March Rave Reviewed

It was another lovely session of tea and Rave Reviews this month where I was joined by the very organized Mae who brought a lovely complement of interesting nonfiction titles for our readers to consider.  I, as usual, brought mostly an eclectic collection of fiction from both the adult and YA areas and presented it in a haphazard fashion (and felt a small bit of shame after following Mae’s great presentation!)

Here are Mae’s picks for the month:  (in the group, she said to start with the first one and then move on…but any of them will stand alone.)

901 WEL              Welsh, Jennifer.  The return of history. 2016. [Massey lectures series] There are many social, political, economic and medical forces active in the world that will ensure history will be created for years to come.

305.0973  ISE      Isenberg, Nancy. White trash: the 400 year untold history of class in America. 2016. Focus in on the southern states.  From colonial times to present day, the poor, the vagrant and disadvantaged have been dispossessed and stigmatized

320.55 HAM        Hamid, Shadi.  Islamic exceptionalism. 2016. Many citizens of Middle Eastern countries struggle to find a balance between values of their faith and opportunities presented by social democracies. (currently only in e-book format)

330.905 NOR      Norberg, Johan.  Progress: ten reasons to look forward to the future. 2016. In the broad aggregate things are getting better on measures of health, education, security, and  personal economics.  Really.

339.46 EDI          Edin, kathryn J. and H. Luke Shaefer. $2.00 a day: living on almost nothing in America. 2015.  Cases studies that will amaze and dishearten you — how individuals and families in poverty in America struggle despite welfare programs.

362.1 KHA           Khan, Ali.  The next pandemic. 2016.  A chatty description of diseases that might kill you, plus how public health agencies work to contain, cure and prevent epidemics.

947.086 LAQ       Laqueur, Walter.  Putinism: Russia and its future with the West. 2015.  Analysis by a veteran Russia- watcher: of the country’s past, and current personalities that shape national interests and international relations.  Other forces that could shape Russian politics in the future are also identified.

And here are my (very) random picks:

Alexie, Sherman              The Absolutely True Diary of a Part-time Indian (YA fiction)

*A somewhat autobiographical (aka “Absolutely true”) fictionalized account of life on and off of a reservation, told by and for a young adult audience; although some of the content has dark undertones, the narration (both verbal and illustrative) is a hoot and keeps the story light.*

Hawley, Noah               Before the Fall (Adult fiction)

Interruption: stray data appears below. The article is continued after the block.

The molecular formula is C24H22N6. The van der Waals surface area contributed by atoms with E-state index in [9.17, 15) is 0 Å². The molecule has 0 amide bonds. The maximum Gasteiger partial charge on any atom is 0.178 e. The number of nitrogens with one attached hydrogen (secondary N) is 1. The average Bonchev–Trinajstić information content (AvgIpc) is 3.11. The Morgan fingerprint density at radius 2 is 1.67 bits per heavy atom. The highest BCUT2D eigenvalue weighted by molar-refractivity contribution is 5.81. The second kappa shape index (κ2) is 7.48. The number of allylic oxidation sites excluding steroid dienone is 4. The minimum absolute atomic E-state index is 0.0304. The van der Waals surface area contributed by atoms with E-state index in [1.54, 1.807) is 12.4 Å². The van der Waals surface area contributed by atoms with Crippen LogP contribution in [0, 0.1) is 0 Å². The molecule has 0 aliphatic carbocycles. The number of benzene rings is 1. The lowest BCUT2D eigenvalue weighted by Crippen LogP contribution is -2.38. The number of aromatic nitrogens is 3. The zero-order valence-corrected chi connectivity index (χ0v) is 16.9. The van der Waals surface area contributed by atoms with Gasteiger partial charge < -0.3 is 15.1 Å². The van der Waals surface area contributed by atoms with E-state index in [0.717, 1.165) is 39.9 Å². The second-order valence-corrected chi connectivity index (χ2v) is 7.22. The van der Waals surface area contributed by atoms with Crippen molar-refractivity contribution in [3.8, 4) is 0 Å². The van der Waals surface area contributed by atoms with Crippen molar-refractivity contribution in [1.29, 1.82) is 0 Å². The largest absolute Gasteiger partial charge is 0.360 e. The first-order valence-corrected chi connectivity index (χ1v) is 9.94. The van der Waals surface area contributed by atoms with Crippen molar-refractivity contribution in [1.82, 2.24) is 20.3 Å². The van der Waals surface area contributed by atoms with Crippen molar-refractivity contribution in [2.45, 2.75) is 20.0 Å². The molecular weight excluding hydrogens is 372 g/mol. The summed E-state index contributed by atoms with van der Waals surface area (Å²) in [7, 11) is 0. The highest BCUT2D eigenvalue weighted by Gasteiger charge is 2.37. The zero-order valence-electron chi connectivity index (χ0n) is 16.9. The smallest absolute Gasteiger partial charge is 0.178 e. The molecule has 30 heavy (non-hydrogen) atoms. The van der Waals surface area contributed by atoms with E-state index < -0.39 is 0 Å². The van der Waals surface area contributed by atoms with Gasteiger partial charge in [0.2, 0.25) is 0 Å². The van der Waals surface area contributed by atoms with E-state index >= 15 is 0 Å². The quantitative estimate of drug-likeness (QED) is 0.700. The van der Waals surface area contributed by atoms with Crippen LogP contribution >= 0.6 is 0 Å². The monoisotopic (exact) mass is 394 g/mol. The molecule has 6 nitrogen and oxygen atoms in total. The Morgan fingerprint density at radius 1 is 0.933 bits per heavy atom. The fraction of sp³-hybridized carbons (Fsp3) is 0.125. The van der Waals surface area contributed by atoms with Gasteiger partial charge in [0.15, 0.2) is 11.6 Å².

*Story of how one traumatic event can change your life in ways you never would have dreamed, and how trauma can truly interconnect those who have never met before.*

McKay, Ami              The Witches of New York (Adult fiction)

*After the Salem witch trials, 3 women in New York interweave their “talents” to help each other and the community around them.*

Meyer, Stephenie               The Chemist (Adult fiction)

*A young woman working with an “alphabet operation” gains information from informants using “creative chemistry” rather than the more traditional interrogation tools, and protects herself using those same chemical compounds.*

Moehringer, J.R.                The Tender Bar (NF – 070.92…ebook or Book Club Kit only)

*A memoir which takes the idea of “it takes a village” to a whole new level.  Can a young man practically raised by a myriad of characters in a bar amount to anything?  Read this poignant and humorous book to find out!*

Saeed, Aisha                Written in the Stars (YA fiction)

*A young Pakistani-American girl is whisked away to the homeland after secretly attending prom with a young man of the same heritage and learns for the first time what it is truly like to be a woman from and in Pakistan.*

Urquhart, Jane         A Number of Things: Stories About Canada Told Through 50 Objects

*A Canadian history lesson told in 50 objects from THIS author, who also encourages us all to continue the quest and tell our collective history using those objects that mean the most to us.  A great read for this 150th year celebration!*

Please join us next month on Wednesday April 5th at 2:30pm in the Fred Israel Auditorium at Central library for our next session; don’t forget to bring YOUR favorite reads to share!

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Librarian at the Central library downtown is my day job. Hockey mom, reader of fiction, and self-proclaimed tech geek on my off time.

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